- SPOILERS of the episode and the series. Read reviews of all episodes of the series here and all of our material from The Walking Dead universe here.
The New Deal picks up immediately where the last episode left off, resolving the conflict with antagonist Hornsby. In line with the political proposal of the Commonwealth arc, the narrative solution is an agreement made between Carol and Pamela. The characters’ strategy is simple: blame Hornsby for the attack to absolve Sebastian, while Daryl and company’s group is no longer persecuted by the community. That way, everyone stays happily ever after… right?
Well, of course not. Temporarily, however, there is a sort of veiled peace, with the show’s characters dealing with political issues and some personal issues in The New Deal, an extremely tedious and melodramatic episode that hardly advances the production’s narrative until its final moments. In general terms, what we are witnessing is a bureaucratic story, which also tries to produce some uninteresting dramas with farewells and parental relationships.
The show’s political side remains embarrassing. The dialogue is terrible in the debate between Pamela and Hornsby at the beginning of the episode, and even worse in the scene where Eugene goes to jail to talk to the antagonist. Between conversations of “players”; false speeches; and recorded confessions, the episode is a succession of predictable clichés from the most general political stories possible. The construction of thematic scenes in this proposal are also poor, such as the sequence in which Pamela presents Hornsby as the culprit and everyone accepts without much contextualization or dramatic development, following the same wave of those silly protests from the last chapter.
Jeffrey F. January’s direction is also very unimpressive, whether it’s the lack of a subtle or sentimental touch in the more introspective scenes (the script doesn’t help either, let’s face it), or the lack of tension in terribly boring stagings, like the recording of Sebastian or the final scene with the entrance of the zombies. I didn’t understand the filmmaker’s work on the invasion of the undead, with the audience randomly running up to the creatures (?), and a camera with no sense of direction or space. The whole moment sounded more comical to me than some horror/suspense exercise.
It all gets so much worse when you notice the generic gimmicks of the script, like the scene of Sebastian dying without anyone helping him to the sound of his own speech – if someone tells me that’s cathartic, I don’t even respond… – or the poor sequence of “bread and circuses” with that WWE for fairgrounds – the scene in the comics is much better, with a football game in a stadium, demonstrating how budget cuts have destroyed the show’s scope. In short, everything is politically too superficial, without any kind of dramatic or social reflection other than the obvious and screaming “those in power are corrupt, and the people are idiots”.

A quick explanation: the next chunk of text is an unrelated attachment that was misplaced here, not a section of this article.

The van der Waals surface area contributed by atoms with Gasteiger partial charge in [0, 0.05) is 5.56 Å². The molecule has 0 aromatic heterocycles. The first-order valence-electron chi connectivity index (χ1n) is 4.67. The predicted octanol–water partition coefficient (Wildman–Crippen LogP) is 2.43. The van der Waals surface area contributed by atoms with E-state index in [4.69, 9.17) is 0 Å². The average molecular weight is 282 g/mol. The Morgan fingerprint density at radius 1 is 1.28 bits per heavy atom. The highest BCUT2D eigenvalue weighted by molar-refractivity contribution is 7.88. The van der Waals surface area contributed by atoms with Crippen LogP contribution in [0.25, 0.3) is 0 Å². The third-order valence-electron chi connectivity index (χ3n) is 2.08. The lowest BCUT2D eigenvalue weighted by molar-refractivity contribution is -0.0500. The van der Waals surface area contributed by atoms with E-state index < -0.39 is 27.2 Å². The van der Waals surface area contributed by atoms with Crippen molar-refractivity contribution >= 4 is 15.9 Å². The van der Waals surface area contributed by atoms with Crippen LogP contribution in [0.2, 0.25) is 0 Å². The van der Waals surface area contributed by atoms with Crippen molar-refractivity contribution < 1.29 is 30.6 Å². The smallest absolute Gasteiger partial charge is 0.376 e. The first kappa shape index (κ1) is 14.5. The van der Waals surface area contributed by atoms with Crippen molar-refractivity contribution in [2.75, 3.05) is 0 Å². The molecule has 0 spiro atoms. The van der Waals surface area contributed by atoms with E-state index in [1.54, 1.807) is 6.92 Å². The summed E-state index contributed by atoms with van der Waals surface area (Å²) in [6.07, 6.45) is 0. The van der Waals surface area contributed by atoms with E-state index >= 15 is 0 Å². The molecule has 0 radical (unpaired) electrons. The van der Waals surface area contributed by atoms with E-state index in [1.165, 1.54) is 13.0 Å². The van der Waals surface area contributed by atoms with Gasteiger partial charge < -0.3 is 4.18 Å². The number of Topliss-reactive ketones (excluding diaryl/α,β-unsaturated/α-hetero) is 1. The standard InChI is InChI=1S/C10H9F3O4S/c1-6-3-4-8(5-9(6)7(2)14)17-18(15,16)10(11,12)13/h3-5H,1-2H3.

The New Deal it also has a lot of throwaway scenes of shallow melodramas, like emotionless goodbyes and a fatherhood theme following the story. I confess that I even like the moments between Daryl and Judith, the only empathetic drama in the episode, as I can’t extract any feeling from the Ezekiel or Gabriel sequences, and I’m not even going to spend time criticizing that ridiculous, stupid and forced segment of Negan – Negan who had several women, many forced to be with him – thrilled with ultrasound. Anyway, the political context is idiotic and poorly executed, the direction is mediocre, the script doesn’t have a well-written line of dialogue, the narrative delays are in full swing and the horror/suspense is non-existent. Excited for the rest of the season?
The Walking Dead – 11X18: A New Deal | USA, October 9, 2022
Director: Jeffrey F. January
Road map: Nicole Mirante-Matthews
Cast: Norman Reedus, Lauren Cohan, Josh McDermitt, Seth Gilliam, Ross Marquand, Khary Payton, Jeffrey Dean Morgan,
Nadia Hilker, Cassady McClincy, Lauren Ridloff, Lynn Collins, Josh Hamilton, Margot Bingham, Laila Robins, Angel Theory, Medina Senghore, Okea Eme-Akwari, Avianna Mynhier, Teo Rapp-Olsson, Gonzalo Menendez, Matt Bushell, Kien Michael Spille, Gustavo Gomez, John Gettier
Duration: 45 min.